Capt. Marina Boles, Health Services Administration Medical Readiness Management course instructor, Joint Base San Antonio, Fort Sam Houston, conducts a training session during the second pilot of the Basic Leader Airman Skills Training course, held at the United States Air Force School of Aerospace Medicine at Wright-Patterson Air Force Base, Ohio May 24, 2018. USAFSAM brings BLAST live to train leaders
WRIGHT-PATTERSON AIR FORCE BASE, Ohio – The United States Air Force School of Aerospace Medicine
0 6/25
2018
Those that suffer from post-traumatic stress disorder (PTSD) are consistently trying to regain some sense of the normalcy they had before events that caused pieces of themselves to go missing. Misconceptions and stigmas surrounding PTSD get in the way of successful recovery and the ability to return to duty. (U.S. Air Force illustration by Master Sgt. William Vance) A peek behind the curtain: PTSD barriers and stigmas
Effective treatment of post-traumatic stress disorder is possible, but many Airmen falsely think seeking medical help for PTSD will hurt their career and will not help them get better. These stigmas and misconceptions create perceived barriers, preventing Airmen from seeking care. Delaying treatment can cause the anxiety and fear following a traumatic event to affect an Airman’s readiness.
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2018
C-STARS training C-STARS visit highlights trauma training
Assessing and treating critically injured warfighters is no easy task for Air Force medics with two feet firmly planted on the ground. At 35,000 feet in the air, the ability to provide care is even more of a challenge, requiring in-depth, realistic training and readiness for medic team success. The C-STARS is a joint partnership between the University of Cincinnati Medical Center and the Air Force, with the mission to provide hands-on, realistic training for military medical personnel in trauma and critical care. One of three C-STARS training platforms in the U.S., the Cincinnati C-STARS trains more than 250 military critical care air transport teams (CCATTs) annually, evaluating and certifying that casualty care teams are capable and ready to provide emergency treatment to seriously injured patients at point of injury so they can be transported to military treatment facilities for further care.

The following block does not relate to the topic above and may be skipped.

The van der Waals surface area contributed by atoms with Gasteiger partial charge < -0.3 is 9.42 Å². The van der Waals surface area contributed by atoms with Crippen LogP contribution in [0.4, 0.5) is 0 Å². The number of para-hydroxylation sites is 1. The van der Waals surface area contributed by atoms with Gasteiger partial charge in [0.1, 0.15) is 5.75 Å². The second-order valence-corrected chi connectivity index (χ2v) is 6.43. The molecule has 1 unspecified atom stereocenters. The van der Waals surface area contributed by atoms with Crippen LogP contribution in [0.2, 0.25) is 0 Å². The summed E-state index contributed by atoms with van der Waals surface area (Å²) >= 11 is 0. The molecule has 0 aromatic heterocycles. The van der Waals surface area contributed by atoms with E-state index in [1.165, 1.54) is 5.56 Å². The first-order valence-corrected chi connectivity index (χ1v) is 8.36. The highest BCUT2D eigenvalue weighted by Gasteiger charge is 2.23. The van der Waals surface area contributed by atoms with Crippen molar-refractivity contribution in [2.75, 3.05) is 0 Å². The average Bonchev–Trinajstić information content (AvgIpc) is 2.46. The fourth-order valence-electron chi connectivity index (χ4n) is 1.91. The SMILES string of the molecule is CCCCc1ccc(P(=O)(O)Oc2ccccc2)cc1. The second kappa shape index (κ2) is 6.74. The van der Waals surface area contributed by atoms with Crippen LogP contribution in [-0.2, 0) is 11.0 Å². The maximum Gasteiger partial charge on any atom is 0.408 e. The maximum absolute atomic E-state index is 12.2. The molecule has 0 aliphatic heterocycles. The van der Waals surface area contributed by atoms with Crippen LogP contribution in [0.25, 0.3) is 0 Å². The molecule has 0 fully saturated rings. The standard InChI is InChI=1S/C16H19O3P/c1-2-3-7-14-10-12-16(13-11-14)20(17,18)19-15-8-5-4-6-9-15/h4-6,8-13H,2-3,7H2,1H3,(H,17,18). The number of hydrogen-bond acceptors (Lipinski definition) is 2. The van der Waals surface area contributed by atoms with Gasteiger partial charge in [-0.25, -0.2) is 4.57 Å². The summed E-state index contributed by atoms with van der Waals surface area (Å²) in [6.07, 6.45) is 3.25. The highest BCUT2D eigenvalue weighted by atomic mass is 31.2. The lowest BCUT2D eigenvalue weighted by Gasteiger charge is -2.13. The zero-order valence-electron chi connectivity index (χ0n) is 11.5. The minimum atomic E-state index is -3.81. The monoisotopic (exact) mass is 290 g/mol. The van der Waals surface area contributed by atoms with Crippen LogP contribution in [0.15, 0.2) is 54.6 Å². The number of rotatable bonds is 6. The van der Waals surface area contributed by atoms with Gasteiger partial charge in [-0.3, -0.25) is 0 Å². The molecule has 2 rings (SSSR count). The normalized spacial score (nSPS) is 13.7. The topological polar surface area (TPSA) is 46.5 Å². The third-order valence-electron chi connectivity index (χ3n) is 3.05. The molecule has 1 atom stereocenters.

0 6/18
2018
2017 Drinking Water Confidence Report Released 2017 Drinking Water Confidence Report Released
WRIGHT-PATTERSON AIR FORCE BASE, Ohio – The Bioenvironmental Engineering Office at Wright-Patterson
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2018
Capt. Andrea Krunnfusz (left) and Capt. Milagros Gargurevich (right), teaching a Playing Big session at the Airman and Family Readiness Center. It’s time to start playing big
WRIGHT-PATTERSON AIR FORCE BASE, Ohio — We’re all familiar with self-doubt. It’s that pesky inner
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2018
Lt. Gen. Mark Ediger, U.S. Air Force Surgeon General, photographed in his office at the Pentagon, July 8, 2016. Ediger retires from the Air Force, June 1, 2018. (U.S. Air Force photo by J.M. Eddins Jr.) Retiring Surgeon General saw revolution in expeditionary care
Air Force Medicine has changed significantly since 1986, when Lt. Gen. Mark Ediger left his family medicine practice in Missouri to join the Air Force. Ediger, the U.S. Air Force Surgeon General, retires June 1, after a 32-year career that took him around the world, through numerous postings and varied roles. Although Ediger rose to the highest position in Air Force Medicine, he says that was not his intended career path.
0 5/22
2018